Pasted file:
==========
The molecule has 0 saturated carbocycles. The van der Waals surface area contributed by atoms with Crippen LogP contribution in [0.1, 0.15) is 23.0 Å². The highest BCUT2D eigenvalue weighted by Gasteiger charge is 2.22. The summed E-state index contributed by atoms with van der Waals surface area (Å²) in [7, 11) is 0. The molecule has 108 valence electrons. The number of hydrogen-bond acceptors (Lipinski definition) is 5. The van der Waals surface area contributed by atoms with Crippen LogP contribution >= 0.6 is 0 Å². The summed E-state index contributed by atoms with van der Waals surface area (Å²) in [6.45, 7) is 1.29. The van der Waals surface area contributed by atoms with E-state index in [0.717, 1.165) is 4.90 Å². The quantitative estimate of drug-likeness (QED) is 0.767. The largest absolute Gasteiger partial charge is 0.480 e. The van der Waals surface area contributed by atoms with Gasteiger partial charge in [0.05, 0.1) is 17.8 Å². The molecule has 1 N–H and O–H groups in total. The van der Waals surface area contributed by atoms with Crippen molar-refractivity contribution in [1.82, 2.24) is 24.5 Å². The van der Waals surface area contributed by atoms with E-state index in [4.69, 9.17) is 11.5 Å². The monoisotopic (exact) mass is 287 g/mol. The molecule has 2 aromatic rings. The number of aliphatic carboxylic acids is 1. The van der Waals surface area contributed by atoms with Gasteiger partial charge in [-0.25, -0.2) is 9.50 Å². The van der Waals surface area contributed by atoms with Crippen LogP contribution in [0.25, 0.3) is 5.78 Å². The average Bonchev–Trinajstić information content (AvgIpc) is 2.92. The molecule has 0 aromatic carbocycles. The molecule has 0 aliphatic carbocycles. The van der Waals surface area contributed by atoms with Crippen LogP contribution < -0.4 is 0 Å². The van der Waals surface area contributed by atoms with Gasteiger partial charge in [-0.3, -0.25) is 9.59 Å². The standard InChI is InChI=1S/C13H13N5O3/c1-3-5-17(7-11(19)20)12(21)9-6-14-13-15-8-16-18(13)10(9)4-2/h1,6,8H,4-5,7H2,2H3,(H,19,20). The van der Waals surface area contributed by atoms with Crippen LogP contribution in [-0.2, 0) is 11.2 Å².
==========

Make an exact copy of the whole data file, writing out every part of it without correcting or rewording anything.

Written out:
The molecule has 0 saturated carbocycles. The van der Waals surface area contributed by atoms with Crippen LogP contribution in [0.1, 0.15) is 23.0 Å². The highest BCUT2D eigenvalue weighted by Gasteiger charge is 2.22. The summed E-state index contributed by atoms with van der Waals surface area (Å²) in [7, 11) is 0. The molecule has 108 valence electrons. The number of hydrogen-bond acceptors (Lipinski definition) is 5. The van der Waals surface area contributed by atoms with Crippen LogP contribution >= 0.6 is 0 Å². The summed E-state index contributed by atoms with van der Waals surface area (Å²) in [6.45, 7) is 1.29. The van der Waals surface area contributed by atoms with E-state index in [0.717, 1.165) is 4.90 Å². The quantitative estimate of drug-likeness (QED) is 0.767. The largest absolute Gasteiger partial charge is 0.480 e. The van der Waals surface area contributed by atoms with Gasteiger partial charge in [0.05, 0.1) is 17.8 Å². The molecule has 1 N–H and O–H groups in total. The van der Waals surface area contributed by atoms with Crippen molar-refractivity contribution in [1.82, 2.24) is 24.5 Å². The van der Waals surface area contributed by atoms with E-state index in [4.69, 9.17) is 11.5 Å². The monoisotopic (exact) mass is 287 g/mol. The molecule has 2 aromatic rings. The number of aliphatic carboxylic acids is 1. The van der Waals surface area contributed by atoms with Gasteiger partial charge in [-0.25, -0.2) is 9.50 Å². The van der Waals surface area contributed by atoms with Crippen LogP contribution in [0.25, 0.3) is 5.78 Å². The average Bonchev–Trinajstić information content (AvgIpc) is 2.92. The molecule has 0 aromatic carbocycles. The molecule has 0 aliphatic carbocycles. The van der Waals surface area contributed by atoms with Crippen LogP contribution < -0.4 is 0 Å². The van der Waals surface area contributed by atoms with Gasteiger partial charge in [-0.3, -0.25) is 9.59 Å². The standard InChI is InChI=1S/C13H13N5O3/c1-3-5-17(7-11(19)20)12(21)9-6-14-13-15-8-16-18(13)10(9)4-2/h1,6,8H,4-5,7H2,2H3,(H,19,20). The van der Waals surface area contributed by atoms with Crippen LogP contribution in [-0.2, 0) is 11.2 Å².